And he wrote in Arabic, and I don't think it's been published. But there's a we found a manuscript of it. And it's a very interesting book, it's essentially a book of the thick of a badger of different worship, you know, fasting, praying, hugs, things like that. And that's done
with reference to Hadith. Now, that's not unusual. This is not he's not the first person to do this. But what's really interesting is the way that he talks about the hijas in his understanding of Islam, and repeatedly in the book, he criticizes various practices in India, that he sees as Bidda, as, you know, unacceptable heresy. And his reference for that is the practice of the hijas and the scholars of the hijas. So it's really interesting that he's, so one thing he talks about, he says that
for example, let's say that the fatigue leaning on a cane on a wooden cane is
it's so known how do we know this? This is the practice of the old amount of the domain of Mecca Medina.
He says the two dark eyes and you
You all can tell me if this is actually something that's done in India? I don't know. To Rock eyes prayed at night where you read it? Of course he is. Does anyone do this?
Then we never heard of this. Okay, maybe the Nebby got his way here. He says, This has no basis in any Hadith from the Prophet. And the Arabs don't do it. So I know this is I don't want anyone to get upset here. But he's saying he's saying basically the Arabs are the our, should be our reference point.
you Juma is fard. So Jim andesitic. And again, maybe someone can tell you about as you probably have looked this up before I talked to you but there's a debate about whether or not especially in the Hanafi school whether or not Joomla is really required
because the the it there's some debate about whether it can happen with a non
non unjust leader or a kind of a non non legitimate Muslim ruler.
He says Juma as far as requirement until the day of judgment, and doesn't matter if the ruler is just or not just and we know this the way we know this is the orlimar of the Haramain. They they do not pray, daughter on Friday, right, they pray Juma and that's it. They don't pray Juma and then pray to her in case the Juma wasn't valid.
And then this is really interesting. He says, any practice that's allowed to its mobile, it's allowed. But did you have the kind of ignorant people, they start to think that it's required or it's part of the Sunnah, it becomes prohibited.
And by the way, this this is a kind of foreshadowing the debate over the Molad. That kind of Dale Bundy versus Barelvi debate over the Molad word, the deobandis say,
there's nothing wrong with honoring the Prophet, of course, and his birthday. But if people start getting to the point where they think this is something you have to do this is part of Islamic practice, then you ban it, because you don't want people to get this is this sort of slippery slope into
altering what is actually required versus not required? Versus the Barelvi just say, Look, if there's nothing wrong with doing it, and if it's a good thing to do, then people should do it.
But you see here with Abdullah begun going in the 1500s. Already, this idea of we need to this thing is because the value will start thinking it's required or good or part of the zone and that is a reason to prohibit it.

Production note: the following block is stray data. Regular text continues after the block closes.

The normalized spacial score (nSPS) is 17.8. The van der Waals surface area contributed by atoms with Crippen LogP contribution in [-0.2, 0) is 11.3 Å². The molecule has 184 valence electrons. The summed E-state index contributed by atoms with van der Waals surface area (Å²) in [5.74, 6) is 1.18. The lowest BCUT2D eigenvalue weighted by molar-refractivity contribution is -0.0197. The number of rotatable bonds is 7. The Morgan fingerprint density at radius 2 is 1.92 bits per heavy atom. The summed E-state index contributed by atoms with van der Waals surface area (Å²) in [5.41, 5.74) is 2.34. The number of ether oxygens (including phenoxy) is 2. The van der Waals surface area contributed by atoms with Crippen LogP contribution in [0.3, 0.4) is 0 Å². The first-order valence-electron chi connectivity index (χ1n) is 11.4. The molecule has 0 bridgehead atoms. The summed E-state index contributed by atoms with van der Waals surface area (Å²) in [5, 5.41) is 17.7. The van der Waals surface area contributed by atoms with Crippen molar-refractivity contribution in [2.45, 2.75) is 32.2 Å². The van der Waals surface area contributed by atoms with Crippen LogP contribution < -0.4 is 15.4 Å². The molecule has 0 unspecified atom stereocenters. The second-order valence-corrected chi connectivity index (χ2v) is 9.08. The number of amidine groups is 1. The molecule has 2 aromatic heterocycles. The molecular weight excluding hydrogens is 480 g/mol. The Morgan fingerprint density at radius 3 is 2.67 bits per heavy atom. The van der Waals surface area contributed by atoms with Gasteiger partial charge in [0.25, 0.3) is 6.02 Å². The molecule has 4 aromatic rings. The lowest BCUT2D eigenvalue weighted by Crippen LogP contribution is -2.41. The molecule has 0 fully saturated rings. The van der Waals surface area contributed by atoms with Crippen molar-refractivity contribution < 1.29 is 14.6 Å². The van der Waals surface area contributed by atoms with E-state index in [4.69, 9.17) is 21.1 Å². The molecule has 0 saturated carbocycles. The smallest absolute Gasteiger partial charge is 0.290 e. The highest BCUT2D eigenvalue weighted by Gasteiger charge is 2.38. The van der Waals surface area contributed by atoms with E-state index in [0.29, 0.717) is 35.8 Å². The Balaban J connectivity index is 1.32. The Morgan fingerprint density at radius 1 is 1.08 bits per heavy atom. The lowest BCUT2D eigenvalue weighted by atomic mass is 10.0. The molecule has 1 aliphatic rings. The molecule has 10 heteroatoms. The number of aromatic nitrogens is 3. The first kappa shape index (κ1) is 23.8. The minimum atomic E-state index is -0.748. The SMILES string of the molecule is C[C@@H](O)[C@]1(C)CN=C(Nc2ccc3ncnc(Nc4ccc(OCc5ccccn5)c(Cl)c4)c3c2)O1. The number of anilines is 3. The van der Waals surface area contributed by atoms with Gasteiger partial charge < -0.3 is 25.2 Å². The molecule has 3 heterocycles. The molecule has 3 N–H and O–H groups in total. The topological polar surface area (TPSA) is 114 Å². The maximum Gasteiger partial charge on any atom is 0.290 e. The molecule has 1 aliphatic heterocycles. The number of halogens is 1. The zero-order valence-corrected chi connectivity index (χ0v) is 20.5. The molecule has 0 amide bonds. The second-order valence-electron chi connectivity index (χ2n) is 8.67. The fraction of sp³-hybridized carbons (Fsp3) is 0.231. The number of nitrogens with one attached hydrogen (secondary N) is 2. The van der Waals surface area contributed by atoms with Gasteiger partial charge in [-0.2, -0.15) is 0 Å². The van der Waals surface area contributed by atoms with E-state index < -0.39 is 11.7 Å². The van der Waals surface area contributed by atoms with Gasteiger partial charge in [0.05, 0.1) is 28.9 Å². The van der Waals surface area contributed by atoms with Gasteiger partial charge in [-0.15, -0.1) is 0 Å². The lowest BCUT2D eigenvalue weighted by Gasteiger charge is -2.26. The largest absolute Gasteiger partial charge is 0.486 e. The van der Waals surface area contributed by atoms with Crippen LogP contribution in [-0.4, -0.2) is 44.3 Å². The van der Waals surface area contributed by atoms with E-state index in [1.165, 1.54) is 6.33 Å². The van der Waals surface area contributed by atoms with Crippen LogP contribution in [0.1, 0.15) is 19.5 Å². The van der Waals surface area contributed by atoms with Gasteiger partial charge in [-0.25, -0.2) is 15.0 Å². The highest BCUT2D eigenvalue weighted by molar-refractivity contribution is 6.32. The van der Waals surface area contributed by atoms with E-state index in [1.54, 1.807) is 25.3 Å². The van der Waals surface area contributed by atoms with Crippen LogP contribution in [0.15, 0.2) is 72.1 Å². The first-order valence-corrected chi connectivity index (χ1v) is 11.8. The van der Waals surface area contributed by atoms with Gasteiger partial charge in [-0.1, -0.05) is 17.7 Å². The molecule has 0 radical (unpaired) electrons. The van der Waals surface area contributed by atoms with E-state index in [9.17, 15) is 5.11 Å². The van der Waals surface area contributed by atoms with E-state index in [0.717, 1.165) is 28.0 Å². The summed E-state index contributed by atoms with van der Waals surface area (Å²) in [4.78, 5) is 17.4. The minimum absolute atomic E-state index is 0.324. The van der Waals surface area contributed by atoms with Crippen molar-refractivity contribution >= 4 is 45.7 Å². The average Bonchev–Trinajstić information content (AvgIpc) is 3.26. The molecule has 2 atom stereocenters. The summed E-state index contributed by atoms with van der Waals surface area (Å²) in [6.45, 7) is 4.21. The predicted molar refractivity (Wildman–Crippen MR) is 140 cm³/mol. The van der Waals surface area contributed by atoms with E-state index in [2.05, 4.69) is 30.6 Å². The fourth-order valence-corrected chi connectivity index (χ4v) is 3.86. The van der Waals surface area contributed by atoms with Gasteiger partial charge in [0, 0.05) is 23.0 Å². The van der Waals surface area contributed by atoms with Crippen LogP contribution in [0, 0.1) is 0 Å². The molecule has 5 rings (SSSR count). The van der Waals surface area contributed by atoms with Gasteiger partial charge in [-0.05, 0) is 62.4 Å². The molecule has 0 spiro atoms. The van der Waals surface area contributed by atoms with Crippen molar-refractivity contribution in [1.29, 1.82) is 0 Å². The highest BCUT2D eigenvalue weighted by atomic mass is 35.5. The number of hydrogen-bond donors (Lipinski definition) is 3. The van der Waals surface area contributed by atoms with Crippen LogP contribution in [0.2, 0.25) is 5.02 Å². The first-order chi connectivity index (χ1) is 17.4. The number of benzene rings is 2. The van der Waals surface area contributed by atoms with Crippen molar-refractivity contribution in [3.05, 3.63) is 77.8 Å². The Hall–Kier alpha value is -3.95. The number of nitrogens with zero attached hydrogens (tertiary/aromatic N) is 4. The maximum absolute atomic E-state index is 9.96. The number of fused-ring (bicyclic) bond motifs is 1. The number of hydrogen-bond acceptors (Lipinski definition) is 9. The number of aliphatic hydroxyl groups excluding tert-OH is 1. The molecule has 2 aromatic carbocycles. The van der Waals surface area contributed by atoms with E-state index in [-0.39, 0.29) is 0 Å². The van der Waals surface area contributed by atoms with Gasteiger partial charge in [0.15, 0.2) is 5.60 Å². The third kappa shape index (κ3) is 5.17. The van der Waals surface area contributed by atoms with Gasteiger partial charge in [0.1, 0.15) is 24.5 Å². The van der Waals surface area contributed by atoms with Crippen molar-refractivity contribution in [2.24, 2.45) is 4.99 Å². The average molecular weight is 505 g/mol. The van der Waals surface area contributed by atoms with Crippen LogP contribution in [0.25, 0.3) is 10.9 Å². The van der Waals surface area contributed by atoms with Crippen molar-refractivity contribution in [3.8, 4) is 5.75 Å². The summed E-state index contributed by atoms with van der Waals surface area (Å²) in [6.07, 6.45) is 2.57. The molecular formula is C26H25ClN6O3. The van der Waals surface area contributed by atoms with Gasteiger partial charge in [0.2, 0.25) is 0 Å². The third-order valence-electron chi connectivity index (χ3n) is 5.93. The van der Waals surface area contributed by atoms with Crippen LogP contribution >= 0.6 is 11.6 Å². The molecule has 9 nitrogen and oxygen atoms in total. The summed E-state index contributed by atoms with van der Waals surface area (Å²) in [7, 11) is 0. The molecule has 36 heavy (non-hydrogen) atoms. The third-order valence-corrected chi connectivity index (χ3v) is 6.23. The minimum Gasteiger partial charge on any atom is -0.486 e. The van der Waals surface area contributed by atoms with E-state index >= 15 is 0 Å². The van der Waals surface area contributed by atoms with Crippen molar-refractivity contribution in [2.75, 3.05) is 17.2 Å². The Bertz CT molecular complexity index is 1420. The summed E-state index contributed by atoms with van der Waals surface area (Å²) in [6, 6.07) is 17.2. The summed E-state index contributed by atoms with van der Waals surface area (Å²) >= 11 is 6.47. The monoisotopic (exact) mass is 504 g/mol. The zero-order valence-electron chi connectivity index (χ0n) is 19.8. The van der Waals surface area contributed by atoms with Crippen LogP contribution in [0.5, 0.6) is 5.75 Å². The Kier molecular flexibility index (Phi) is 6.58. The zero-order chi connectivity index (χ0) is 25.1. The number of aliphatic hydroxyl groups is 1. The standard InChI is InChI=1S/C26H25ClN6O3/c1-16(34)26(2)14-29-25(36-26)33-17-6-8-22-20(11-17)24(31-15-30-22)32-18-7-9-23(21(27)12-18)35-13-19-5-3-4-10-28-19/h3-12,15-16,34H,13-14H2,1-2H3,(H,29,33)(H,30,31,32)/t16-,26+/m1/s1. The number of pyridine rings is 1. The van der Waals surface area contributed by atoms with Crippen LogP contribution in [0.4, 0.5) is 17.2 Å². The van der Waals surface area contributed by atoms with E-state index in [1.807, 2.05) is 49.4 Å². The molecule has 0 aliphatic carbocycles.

And I could go into other examples, but I won't of figures in the 1500s and 1600s in India, who start to do things like one figure along with his mom, it is up to Suleiman D
in the 1600s, who would break with the main ruling of the Hanafi school if he felt that that ruling did not follow the Rasul of the Hanafi school. So this is interesting. He's getting to the point of being what's called the mage died in the madhhab. He doesn't go by what the kind of established rule the MetaBase if he feels like that rule is not true to the Met heads own principle.
Then, in the next century, the 1700s of course, you get figures like Chavo Lila de lui and others who are willing to even break with go outside the Hanafi madhhab break with every med had and consider themselves to be but which chat heads who can move between methods based on following IDs? Okay.
I don't know how much longer I'm supposed to talk for I forgot.
Well, you can continue for another 10 minutes. Okay.
Now, it's a it's interesting to compare that
sort of, we'll call it you know, more. It's not just Orthodox, right? It's, it's because it's, you know, being a
being a Hanafy someone like Abdullah taka Dettol away in the 1600s. He says very clearly, in some of his books, you know, you follow the method, you follow one of the format tabs, and that's what you do. You don't question that you don't
you know, this is how you how to be a rightly guided muscle, right.
There's nothing wrong with just being a regular Girl Fashion Hanafi, Matterley, Naqshbandi Sufi or something like that. That's perfectly fine. But someone that got the Navigon go he is even pushing further than that is saying that, you know, we need to always be examining our practice and comparing it to the Sunnah of the Prophet. For him. That's best
understood through the practice of the alumna of the of Mecca Medina.
Now, on the other hand, you have this more, I don't want to call it sink syncretic, right because I don't think that someone like Dr. Chabot or Chishti Sufi scholars in India, are somehow heretical. I don't think that they don't care about Islam or that they are interested in some kind of hybrid, you know, watered down version of Islam that's mixed with Hinduism, or that's, you know, I think that they're very committed Muslims, but they're there, they're really interested in they're willing to think about elements of the Indian religious traditions that are aiming at the same point or aiming at the same objective as the mystical traditions of Islam.